March 15, 1955, saw the birth of one of the most good-looking cricketers, on and off the pitch, to come out of Pakistan. Jaideep Vaidya goes through the career of a thoroughly entertaining cricketer-turned-actor-turned-selector-turned-coach.
Mohsin Khan was one of those dashing cricketers. His filmstar looks and personality complimented his on-field avatar. An opening batsman, Mohsin was a joy to watch when in flow. His strokes were like a well-oiled machine. He was equally capable of playing on either foot, but loved to waltz a couple of steps down the track before slashing his blade at the delivery. Watching Mohsin slashing the cherries is reminiscent of the popular smartphone game “Fruit Ninja”; he could do it all day.
Mohsin had a decent start to his Test career in 1978. His exploits in his first six innings read: 44, 35, 38, 31, 36 and 41. This was followed by a dry patch for a couple of years, before he finally notched up his maiden Test ton in Lahore against Sri Lanka in 1982. That was the breakthrough moment for Mohsin as he went on to establish himself at the top of the order alongside Mudassar Nazar.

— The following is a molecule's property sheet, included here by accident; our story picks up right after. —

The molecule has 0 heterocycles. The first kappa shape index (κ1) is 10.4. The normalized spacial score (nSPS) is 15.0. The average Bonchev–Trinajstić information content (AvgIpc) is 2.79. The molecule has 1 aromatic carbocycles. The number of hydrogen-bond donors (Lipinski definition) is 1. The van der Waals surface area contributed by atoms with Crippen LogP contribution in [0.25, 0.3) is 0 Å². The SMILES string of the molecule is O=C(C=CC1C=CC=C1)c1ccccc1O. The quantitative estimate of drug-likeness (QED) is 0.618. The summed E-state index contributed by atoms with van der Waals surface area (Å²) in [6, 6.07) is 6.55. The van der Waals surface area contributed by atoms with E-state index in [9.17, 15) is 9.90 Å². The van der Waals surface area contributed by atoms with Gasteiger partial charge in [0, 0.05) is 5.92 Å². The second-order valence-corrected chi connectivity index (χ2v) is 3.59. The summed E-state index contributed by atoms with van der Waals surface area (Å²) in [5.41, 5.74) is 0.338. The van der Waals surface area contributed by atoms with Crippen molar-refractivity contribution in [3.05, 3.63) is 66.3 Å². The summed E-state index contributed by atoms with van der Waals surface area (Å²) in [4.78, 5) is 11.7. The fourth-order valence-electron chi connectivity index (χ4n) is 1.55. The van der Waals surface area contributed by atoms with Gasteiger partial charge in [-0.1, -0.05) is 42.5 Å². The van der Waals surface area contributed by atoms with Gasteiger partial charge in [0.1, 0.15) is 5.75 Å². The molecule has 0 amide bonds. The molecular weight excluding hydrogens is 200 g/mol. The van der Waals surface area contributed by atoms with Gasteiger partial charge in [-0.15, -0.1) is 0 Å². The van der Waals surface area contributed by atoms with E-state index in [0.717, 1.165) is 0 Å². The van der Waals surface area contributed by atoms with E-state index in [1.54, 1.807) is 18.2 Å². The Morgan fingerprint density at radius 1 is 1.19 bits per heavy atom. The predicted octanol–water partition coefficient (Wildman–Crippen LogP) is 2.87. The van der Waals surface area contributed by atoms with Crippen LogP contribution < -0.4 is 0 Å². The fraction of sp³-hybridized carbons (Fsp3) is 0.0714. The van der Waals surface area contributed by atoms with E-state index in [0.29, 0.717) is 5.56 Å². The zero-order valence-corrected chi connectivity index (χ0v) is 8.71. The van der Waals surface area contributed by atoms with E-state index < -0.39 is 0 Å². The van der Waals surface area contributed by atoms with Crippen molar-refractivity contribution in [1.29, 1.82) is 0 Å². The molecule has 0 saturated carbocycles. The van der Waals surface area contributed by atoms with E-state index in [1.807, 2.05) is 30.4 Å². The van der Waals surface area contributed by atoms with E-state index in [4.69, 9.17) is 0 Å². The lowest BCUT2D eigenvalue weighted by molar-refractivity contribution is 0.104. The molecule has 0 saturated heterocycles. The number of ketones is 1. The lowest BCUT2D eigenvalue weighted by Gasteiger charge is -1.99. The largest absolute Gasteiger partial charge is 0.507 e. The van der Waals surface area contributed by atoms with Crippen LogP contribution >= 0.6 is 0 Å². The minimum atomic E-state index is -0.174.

His next ton was a double hundred; it came at the sanctum santorum of cricket, Lord’s. Mohsin became the first Pakistani to score a double century at the hallowed turf of Lord’s and it was an innings where he decimated an attack boasting of the likes of Ian Botham, Robin Jackman and Derek Pringle to help Pakistan win the match by 10 wickets.
Mohsin was one of the few sub-continent batsmen who flourished away from home. Three out of his seven centuries, including the double hundred at Lord’s, came on seaming pitches. The other two were back-to-back hundreds in Brisbane and Adelaide. At home, Lahore was his favourite hunting ground; his remaining four hundreds were piled at the Gaddafi Stadium.
It is thus very unfortunate that Mohsin bid a premature goodbye to his cricket in 1986, to pursue a career in Bollywood, at the age of 31, while his face and good looks were still intact. He had met and fallen in love with Indian actress Reena Roy and went on to act in 13 films in an eight-year career. His films did not do too well, but Mohsin still persisted long enough, before giving up in 1997. Eventually, he was to split up with Roy, but not before they had a daughter of their own.
Mohsin returned to Pakistan and was involved with Pakistan cricket in small capacities. His next big break took a long time to come, but when it did, it was the ultimate responsibility. In March, 2010, Mohsin, aged 54 at the time, was appointed chairman of selectors of the Pakistan national team by the Pakistan Cricket Board (PCB).
Mohsin’s appointment followed the resignation of Iqbal Qasim after the team’s catastrophic tour Down Under where the team was whitewashed in three Tests, five One-Day Internationals (ODIs) and a lone Twenty20 International (T20I). Mohsin was the fourth chief selector tried out by PCB in less than a year after Qasim, Abdul Qadir and a temporary stint by Wasim Bari.